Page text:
Members of QLogic’s Board of Directors have a special responsibility because our Directors are prominent individuals with other substantial responsibilities. To avoid conflicts of interest, Directors may be expected to disclose to their fellow Directors any personal interest they may have in a transaction upon which the Board makes a decision and to excuse themselves from participation in any decision in which there is a conflict between their personal interests and the interest of the Company.
It is not possible to list all possible conflicts of interest. Set forth below are some examples of situations which may involve conflicts of interest:
- Outside employment, or consulting, activity that might impair your ability to fulfill your obligations to QLogic
- Employment by, or consulting for, or service on the board of directors of a competitor, customer, supplier or service provider
- Owning a significant financial interest in any business that does business with QLogic, seeks to do business with QLogic or competes with QLogic
- Taking personal advantage of corporate opportunities
- Soliciting or accepting gifts, favors, loans or preferential treatment from any person or entity that does business or seeks to do business with QLogic (see Gifts and Entertainment below)
- Conducting our business transactions with a family member or a person who shares your household or a business in which you have a significant financial interest
- Exercising supervisory or other authority on behalf of QLogic over a co-worker who is also a family member
Employees are urged to discuss any situation involving a conflict of interest or a potential conflict of interest with their supervisor, Human Resources or the Compliance Officer.
Be Mindful When Giving or Receiving Gifts
What Does It Mean?
- Business entertainment and gifts are meant to create sound working relationships, and not to gain improper advantage with customers or suppliers
- Entertainment and gifts must be consistent with customary business practice and:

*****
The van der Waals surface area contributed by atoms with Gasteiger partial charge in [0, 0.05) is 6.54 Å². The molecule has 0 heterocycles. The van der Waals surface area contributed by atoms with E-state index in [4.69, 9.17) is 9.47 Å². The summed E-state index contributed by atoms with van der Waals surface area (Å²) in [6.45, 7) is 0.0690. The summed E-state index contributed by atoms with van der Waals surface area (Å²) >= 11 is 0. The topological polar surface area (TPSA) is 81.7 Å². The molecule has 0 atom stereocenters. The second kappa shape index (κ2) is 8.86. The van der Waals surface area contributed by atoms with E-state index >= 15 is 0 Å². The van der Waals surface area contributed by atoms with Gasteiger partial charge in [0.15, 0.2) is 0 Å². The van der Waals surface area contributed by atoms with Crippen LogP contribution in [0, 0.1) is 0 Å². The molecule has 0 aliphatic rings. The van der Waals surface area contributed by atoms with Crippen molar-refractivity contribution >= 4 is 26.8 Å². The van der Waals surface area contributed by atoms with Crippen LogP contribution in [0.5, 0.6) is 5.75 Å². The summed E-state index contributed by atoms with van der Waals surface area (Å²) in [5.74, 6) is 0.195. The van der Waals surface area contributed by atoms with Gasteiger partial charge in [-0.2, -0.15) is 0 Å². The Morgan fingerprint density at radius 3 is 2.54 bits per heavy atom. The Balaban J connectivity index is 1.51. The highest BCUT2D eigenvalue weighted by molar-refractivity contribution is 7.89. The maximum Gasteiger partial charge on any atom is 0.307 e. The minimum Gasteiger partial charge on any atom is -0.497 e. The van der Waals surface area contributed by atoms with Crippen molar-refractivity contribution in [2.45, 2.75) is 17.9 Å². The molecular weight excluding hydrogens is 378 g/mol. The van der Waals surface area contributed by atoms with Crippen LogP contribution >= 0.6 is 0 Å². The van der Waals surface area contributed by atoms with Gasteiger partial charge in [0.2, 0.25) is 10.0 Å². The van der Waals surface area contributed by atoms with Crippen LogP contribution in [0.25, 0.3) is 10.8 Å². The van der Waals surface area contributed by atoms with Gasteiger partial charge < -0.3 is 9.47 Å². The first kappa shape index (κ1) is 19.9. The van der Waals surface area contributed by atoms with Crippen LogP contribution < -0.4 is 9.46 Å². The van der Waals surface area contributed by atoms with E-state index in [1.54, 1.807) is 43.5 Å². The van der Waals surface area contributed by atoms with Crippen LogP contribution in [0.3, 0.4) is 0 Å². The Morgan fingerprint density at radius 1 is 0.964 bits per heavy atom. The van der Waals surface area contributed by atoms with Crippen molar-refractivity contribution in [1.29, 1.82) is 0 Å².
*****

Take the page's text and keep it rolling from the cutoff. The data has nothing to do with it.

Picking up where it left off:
- not excessive in value,
- not in cash or cash equivalents,
- not susceptible of being construed as a bribe or kickback, and
- not in violation of any laws
- Employees cannot justify otherwise improper entertainment or gifts by suggesting they are “a way of doing business” in a particular locality
Business entertainment and gifts are meant to create goodwill and sound working relationships and not to gain improper advantage with customers or suppliers or facilitate approvals from government officials. Unless express permission is received from a supervisor, the Compliance Officer or the Chief Financial Officer, entertainment and gifts cannot be offered, provided or accepted by any employee unless consistent with customary business practices and (i) not excessive in value, (ii) not in cash or cash equivalents, (iii) not susceptible of being construed as a bribe or kickback, and (iv) not in violation of any laws. This policy does not prohibit reasonable customer or prospect entertainment and applies to our transactions everywhere in the world. Many of our customers and suppliers also have their own policies that limit gifts and entertainment and it is your responsibility to comply with those policies when engaging individuals employed by those customers or suppliers. You cannot justify otherwise improper entertainment or gifts by saying that such entertainment or gifts are “a way of doing business” in the particular locality. If you have any questions regarding the appropriateness of entertainment or a gift you should discuss the matter with your supervisor or the Compliance Officer.
Books and Records Must Be Valid, Accurate, Complete and Compliant
What Does It Mean?
- The integrity of our financial results depends on the validity, accuracy and completeness of the information supporting entries into our accounting records